Re: [secdir] secdir review of draft-ietf-simple-msrp-sessmatch

Ted Hardie <ted.ietf@gmail.com> Tue, 29 June 2010 17:37 UTC

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Date: Tue, 29 Jun 2010 10:37:21 -0700
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From: Ted Hardie <ted.ietf@gmail.com>
To: Christer Holmberg <christer.holmberg@ericsson.com>
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Subject: Re: [secdir] secdir review of draft-ietf-simple-msrp-sessmatch
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In-line.

On Tue, Jun 29, 2010 at 8:41 AM, Christer Holmberg
<christer.holmberg@ericsson.com>; wrote:
>
> Hi Ted,
>
>>I join Richard in believing that this document makes changes
>>beyond that which could be understood as "updating" the MSRP
>>URI scheme processing.
>>
>>To highlight one particular aspect, RFC 4975 does not require
>>session-ids to be present, a fact noted both in the ABNF and
>>in this text:
>>
>>4. The session-id part is compared as case sensitive.  A URI without
>>   a session-id part is never equivalent to one that includes one.
>>
>>A matching scheme which relies on a URI section which is not
>>guaranteed to be present has some interesting problems ahead
>>of it. If this effectively makes their use mandatory, that
>>requires a change to the fundamental ABNF and text.
>
> An MSRP URI in an SDP offer or answer for an MSRP session MUST include a session-id part, so I believe the comment is >based on incorrect assumptions.

This is not indicated in the URI matching sectio


>
> Section 6 of RFC 4975 says:
>
>   "The session-id part identifies a particular session of the participant. The absence of the session-id
>   part indicates a reference to an MSRP host device, but does not refer to a particular session at that device."
>

The full section from which that quote is taken is:

   The MSRP URI authority field identifies a participant in a particular
   MSRP session.  If the authority field contains a numeric IP address,
   it MUST also contain a port.  The session-id part identifies a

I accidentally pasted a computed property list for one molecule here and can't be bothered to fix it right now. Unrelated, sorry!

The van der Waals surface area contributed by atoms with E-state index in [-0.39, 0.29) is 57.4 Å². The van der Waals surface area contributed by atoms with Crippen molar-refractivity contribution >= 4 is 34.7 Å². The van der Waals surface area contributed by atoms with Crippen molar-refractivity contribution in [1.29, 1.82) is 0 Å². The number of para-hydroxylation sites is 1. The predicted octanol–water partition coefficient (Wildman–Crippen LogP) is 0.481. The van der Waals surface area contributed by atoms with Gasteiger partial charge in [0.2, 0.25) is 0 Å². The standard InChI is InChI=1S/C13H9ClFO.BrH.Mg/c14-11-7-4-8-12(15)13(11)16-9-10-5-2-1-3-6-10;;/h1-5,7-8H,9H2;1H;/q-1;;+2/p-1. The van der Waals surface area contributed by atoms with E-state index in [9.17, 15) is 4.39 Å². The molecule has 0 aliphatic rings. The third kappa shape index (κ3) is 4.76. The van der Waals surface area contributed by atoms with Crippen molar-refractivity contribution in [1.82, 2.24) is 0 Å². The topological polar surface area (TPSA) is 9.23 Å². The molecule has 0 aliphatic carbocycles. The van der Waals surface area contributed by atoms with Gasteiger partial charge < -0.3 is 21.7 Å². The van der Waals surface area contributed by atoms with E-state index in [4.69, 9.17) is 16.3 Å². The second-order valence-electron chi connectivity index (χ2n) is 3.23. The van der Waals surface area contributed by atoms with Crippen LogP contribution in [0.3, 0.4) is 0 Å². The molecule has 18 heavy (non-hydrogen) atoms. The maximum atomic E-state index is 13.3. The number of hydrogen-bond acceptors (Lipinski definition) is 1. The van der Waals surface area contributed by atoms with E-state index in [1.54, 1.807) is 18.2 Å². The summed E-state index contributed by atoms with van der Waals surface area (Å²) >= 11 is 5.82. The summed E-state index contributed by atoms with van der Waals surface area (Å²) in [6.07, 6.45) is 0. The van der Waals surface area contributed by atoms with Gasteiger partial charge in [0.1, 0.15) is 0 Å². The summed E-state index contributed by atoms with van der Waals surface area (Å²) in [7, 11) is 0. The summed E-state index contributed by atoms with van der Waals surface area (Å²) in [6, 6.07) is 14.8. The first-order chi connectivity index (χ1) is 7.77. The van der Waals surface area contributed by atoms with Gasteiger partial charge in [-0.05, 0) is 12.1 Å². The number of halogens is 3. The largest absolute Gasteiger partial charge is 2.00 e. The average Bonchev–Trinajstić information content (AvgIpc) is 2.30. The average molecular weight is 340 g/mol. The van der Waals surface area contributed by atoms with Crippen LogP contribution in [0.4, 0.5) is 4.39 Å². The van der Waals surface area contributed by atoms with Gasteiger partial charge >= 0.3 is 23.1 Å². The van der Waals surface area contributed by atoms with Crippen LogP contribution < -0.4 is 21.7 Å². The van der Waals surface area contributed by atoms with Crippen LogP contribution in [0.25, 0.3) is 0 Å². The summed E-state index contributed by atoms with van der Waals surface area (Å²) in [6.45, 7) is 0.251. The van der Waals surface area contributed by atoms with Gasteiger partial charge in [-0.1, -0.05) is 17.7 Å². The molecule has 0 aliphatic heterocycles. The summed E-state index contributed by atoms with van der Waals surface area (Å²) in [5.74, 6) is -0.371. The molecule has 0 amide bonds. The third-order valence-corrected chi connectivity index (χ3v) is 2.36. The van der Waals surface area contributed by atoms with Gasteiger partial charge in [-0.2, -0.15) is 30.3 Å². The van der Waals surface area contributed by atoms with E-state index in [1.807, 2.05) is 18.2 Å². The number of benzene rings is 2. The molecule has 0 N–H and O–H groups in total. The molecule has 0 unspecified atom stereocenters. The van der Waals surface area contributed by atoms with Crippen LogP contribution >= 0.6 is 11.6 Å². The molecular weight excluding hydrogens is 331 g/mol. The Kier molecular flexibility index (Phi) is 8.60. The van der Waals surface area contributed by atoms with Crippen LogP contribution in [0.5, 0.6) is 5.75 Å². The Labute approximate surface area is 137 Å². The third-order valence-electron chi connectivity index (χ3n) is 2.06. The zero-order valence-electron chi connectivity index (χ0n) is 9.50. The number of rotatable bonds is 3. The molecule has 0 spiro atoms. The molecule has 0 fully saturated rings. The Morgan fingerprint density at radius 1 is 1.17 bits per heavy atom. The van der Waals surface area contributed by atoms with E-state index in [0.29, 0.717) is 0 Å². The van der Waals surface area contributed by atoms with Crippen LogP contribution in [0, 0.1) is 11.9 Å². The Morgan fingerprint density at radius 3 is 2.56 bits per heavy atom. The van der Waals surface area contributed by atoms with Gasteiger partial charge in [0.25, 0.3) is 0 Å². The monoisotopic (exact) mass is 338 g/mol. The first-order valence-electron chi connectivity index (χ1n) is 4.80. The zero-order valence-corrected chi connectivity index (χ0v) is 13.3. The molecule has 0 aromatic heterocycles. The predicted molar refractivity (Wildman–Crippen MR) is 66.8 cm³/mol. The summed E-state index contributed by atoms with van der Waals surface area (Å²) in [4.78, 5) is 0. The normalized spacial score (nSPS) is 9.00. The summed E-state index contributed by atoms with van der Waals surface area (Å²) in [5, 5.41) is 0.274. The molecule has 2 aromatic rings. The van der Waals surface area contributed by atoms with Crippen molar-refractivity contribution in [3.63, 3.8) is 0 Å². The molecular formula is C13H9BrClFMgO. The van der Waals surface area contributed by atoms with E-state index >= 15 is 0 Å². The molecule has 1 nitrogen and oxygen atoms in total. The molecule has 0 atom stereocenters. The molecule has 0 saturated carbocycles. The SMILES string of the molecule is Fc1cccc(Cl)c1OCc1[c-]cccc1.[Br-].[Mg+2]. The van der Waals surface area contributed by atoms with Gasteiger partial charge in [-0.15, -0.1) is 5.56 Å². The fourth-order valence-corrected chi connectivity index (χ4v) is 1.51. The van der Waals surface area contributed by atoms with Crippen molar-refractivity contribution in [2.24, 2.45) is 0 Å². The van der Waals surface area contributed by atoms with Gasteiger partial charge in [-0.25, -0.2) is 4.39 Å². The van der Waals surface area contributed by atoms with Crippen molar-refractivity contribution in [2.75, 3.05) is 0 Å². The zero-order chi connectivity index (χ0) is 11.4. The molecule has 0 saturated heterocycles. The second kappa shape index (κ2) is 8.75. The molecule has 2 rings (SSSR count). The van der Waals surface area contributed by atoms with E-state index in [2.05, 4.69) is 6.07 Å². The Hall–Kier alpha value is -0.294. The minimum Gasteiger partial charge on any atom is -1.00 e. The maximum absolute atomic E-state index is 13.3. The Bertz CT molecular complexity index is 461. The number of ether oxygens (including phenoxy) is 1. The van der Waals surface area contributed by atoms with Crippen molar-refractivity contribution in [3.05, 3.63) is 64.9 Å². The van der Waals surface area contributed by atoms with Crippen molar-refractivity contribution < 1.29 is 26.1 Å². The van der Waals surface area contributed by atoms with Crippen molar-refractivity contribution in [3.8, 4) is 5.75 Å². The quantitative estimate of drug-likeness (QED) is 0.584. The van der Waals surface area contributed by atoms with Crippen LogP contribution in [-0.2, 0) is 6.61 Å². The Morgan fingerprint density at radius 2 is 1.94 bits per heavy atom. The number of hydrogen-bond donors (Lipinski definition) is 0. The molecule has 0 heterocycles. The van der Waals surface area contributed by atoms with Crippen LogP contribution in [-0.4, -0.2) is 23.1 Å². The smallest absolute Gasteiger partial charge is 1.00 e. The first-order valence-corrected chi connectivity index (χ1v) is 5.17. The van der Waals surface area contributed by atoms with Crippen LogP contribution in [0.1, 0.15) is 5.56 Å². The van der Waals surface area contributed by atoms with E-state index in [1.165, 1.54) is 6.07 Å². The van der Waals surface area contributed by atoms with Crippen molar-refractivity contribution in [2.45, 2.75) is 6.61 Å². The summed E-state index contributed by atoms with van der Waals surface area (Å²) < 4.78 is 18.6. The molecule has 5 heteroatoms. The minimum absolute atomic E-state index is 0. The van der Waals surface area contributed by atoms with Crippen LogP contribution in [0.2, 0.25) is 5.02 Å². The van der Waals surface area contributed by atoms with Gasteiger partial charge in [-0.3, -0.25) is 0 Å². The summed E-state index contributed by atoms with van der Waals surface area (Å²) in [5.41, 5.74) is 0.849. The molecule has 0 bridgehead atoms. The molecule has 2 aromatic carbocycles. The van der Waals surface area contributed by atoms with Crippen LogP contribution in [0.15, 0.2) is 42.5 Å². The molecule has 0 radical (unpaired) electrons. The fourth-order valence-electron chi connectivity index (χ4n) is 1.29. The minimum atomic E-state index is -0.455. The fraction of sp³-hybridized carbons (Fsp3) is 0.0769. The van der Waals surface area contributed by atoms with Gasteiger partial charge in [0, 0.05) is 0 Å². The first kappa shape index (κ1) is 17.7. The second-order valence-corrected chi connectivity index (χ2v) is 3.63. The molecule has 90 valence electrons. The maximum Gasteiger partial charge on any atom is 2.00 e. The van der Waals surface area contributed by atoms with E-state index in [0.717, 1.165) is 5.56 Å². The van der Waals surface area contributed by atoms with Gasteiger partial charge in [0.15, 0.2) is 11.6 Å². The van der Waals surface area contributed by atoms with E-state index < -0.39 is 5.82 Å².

particular session of the participant.  The absence of the session-id
   part indicates a reference to an MSRP host device, but does not refer
   to a particular session at that device.  A particular value of
   session-id is only meaningful in the context of the associated
   authority; thus, the authority component can be thought of as
   identifying the "authority" governing a namespace for the session-id.

This proposal changes the concept of a namespace authority present
in the URI matching section of RFC 4975.  I am sorry if my wry reference
to this in my previous message was hard to follow; I should have known better.
To be more plain, this proposal fundamentally changes the matching semantics
of the URI set out in RFC 4975, by requiring a match on only a portion of the
URI.  At a bare minimum, this would require noting a normative update to
section 6 and 6.1 of RFC 4975, which this draft does not do.  In
reality, this is unlikely
to be sufficient, as URI matching semantics do not generally have the concept
of ignoring the authority in providing a match (at least in my reading
of the RFC
3986 "ladder of comparison" text).  That means you'd have to special case
the MSRP matching semantics, rather than have the URI be parsed and compared
using a standard library.

Creating a new URI scheme without re-using authority may be a better approach;
this would require more work, but it is cleaner than this appears to be.

>
>>I also note that the security considerations, in addition to
>>having some fairly disingenuous language about the impact of
>>this change, seems to fail to mention MSRPS URIs and what, if
>>any, impact this would have on them.
>
> There are no impacts to MSRPS URIs. I assumed it would be implicitly understood since MSRPS URIs are not mentioned in the draft.
>
> However, we could explicitly make it clear by modifying the first sentences of section 5:
>
>      "The change of session matching procedure does not impact the format of MSRP URIs,
>        disregarding if the "msrp" scheme or the "msrps" scheme is used.
>        However, MSRP endpoints can only check that the session-id part of the MSRP URI..."
>

This doesn't seem to me to actually work, based on Richard's comments,
unless what
you mean to say is "if MSRPS is in use, nothing in this draft can be
used".  That gives
you different matching semantics for MSRPS (authority must be present
and must be
matched using TLS semantics) vs MSRP (only session-id is checked)
which is at the very least